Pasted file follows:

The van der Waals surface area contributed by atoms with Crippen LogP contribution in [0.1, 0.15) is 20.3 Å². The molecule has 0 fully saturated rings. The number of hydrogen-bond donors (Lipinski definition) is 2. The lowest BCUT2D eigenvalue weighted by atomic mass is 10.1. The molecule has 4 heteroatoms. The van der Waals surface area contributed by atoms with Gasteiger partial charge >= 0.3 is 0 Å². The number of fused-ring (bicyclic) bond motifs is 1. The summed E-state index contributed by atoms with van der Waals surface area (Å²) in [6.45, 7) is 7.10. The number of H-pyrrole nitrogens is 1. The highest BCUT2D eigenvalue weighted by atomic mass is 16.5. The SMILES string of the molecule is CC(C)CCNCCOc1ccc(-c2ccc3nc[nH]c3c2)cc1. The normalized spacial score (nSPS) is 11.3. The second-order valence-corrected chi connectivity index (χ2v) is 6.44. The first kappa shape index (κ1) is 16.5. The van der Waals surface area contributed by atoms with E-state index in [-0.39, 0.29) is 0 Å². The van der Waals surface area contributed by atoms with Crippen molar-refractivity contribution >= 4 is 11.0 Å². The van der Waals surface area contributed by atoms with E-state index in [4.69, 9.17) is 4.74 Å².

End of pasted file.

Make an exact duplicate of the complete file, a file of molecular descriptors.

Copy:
The van der Waals surface area contributed by atoms with Crippen LogP contribution in [0.1, 0.15) is 20.3 Å². The molecule has 0 fully saturated rings. The number of hydrogen-bond donors (Lipinski definition) is 2. The lowest BCUT2D eigenvalue weighted by atomic mass is 10.1. The molecule has 4 heteroatoms. The van der Waals surface area contributed by atoms with Gasteiger partial charge >= 0.3 is 0 Å². The number of fused-ring (bicyclic) bond motifs is 1. The summed E-state index contributed by atoms with van der Waals surface area (Å²) in [6.45, 7) is 7.10. The number of H-pyrrole nitrogens is 1. The highest BCUT2D eigenvalue weighted by atomic mass is 16.5. The SMILES string of the molecule is CC(C)CCNCCOc1ccc(-c2ccc3nc[nH]c3c2)cc1. The normalized spacial score (nSPS) is 11.3. The second-order valence-corrected chi connectivity index (χ2v) is 6.44. The first kappa shape index (κ1) is 16.5. The van der Waals surface area contributed by atoms with E-state index in [-0.39, 0.29) is 0 Å². The van der Waals surface area contributed by atoms with Crippen molar-refractivity contribution >= 4 is 11.0 Å². The van der Waals surface area contributed by atoms with E-state index in [4.69, 9.17) is 4.74 Å².